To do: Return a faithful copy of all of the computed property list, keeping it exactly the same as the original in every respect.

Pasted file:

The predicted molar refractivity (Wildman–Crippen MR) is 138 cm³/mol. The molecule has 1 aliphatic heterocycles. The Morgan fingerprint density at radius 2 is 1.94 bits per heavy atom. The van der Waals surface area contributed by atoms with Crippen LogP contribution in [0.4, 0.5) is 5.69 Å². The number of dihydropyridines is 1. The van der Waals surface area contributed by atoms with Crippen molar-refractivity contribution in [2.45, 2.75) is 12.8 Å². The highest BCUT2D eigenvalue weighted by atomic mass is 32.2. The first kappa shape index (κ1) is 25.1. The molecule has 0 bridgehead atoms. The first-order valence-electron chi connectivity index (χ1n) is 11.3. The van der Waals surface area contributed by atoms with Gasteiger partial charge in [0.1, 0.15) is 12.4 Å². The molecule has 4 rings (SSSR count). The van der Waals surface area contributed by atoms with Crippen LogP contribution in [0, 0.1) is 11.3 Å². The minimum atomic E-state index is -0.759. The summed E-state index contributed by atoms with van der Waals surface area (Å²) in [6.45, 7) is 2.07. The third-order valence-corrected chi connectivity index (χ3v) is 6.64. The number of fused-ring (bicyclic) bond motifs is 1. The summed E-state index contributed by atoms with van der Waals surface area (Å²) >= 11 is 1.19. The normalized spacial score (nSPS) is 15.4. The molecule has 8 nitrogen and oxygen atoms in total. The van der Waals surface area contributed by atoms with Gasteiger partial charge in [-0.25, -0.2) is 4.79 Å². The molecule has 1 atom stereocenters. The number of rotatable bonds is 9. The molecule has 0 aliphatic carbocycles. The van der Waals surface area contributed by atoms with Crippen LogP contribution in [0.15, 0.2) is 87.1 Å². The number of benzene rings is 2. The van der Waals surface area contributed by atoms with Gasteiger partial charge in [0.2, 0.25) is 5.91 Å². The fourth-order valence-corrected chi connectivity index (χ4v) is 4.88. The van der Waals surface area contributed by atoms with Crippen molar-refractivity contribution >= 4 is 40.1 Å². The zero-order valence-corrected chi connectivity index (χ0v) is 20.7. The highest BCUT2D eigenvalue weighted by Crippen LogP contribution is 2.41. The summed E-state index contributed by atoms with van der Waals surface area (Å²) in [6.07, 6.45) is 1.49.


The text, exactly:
The predicted molar refractivity (Wildman–Crippen MR) is 138 cm³/mol. The molecule has 1 aliphatic heterocycles. The Morgan fingerprint density at radius 2 is 1.94 bits per heavy atom. The van der Waals surface area contributed by atoms with Crippen LogP contribution in [0.4, 0.5) is 5.69 Å². The number of dihydropyridines is 1. The van der Waals surface area contributed by atoms with Crippen molar-refractivity contribution in [2.45, 2.75) is 12.8 Å². The highest BCUT2D eigenvalue weighted by atomic mass is 32.2. The first kappa shape index (κ1) is 25.1. The molecule has 0 bridgehead atoms. The first-order valence-electron chi connectivity index (χ1n) is 11.3. The van der Waals surface area contributed by atoms with Gasteiger partial charge in [0.1, 0.15) is 12.4 Å². The molecule has 4 rings (SSSR count). The van der Waals surface area contributed by atoms with Crippen LogP contribution in [0, 0.1) is 11.3 Å². The minimum atomic E-state index is -0.759. The summed E-state index contributed by atoms with van der Waals surface area (Å²) in [6.45, 7) is 2.07. The third-order valence-corrected chi connectivity index (χ3v) is 6.64. The number of fused-ring (bicyclic) bond motifs is 1. The summed E-state index contributed by atoms with van der Waals surface area (Å²) >= 11 is 1.19. The normalized spacial score (nSPS) is 15.4. The molecule has 8 nitrogen and oxygen atoms in total. The van der Waals surface area contributed by atoms with Gasteiger partial charge in [-0.25, -0.2) is 4.79 Å². The molecule has 1 atom stereocenters. The number of rotatable bonds is 9. The molecule has 0 aliphatic carbocycles. The van der Waals surface area contributed by atoms with Crippen LogP contribution in [0.15, 0.2) is 87.1 Å². The number of benzene rings is 2. The van der Waals surface area contributed by atoms with Gasteiger partial charge in [0.2, 0.25) is 5.91 Å². The fourth-order valence-corrected chi connectivity index (χ4v) is 4.88. The van der Waals surface area contributed by atoms with Crippen molar-refractivity contribution >= 4 is 40.1 Å². The zero-order valence-corrected chi connectivity index (χ0v) is 20.7. The highest BCUT2D eigenvalue weighted by Crippen LogP contribution is 2.41. The summed E-state index contributed by atoms with van der Waals surface area (Å²) in [6.07, 6.45) is 1.49.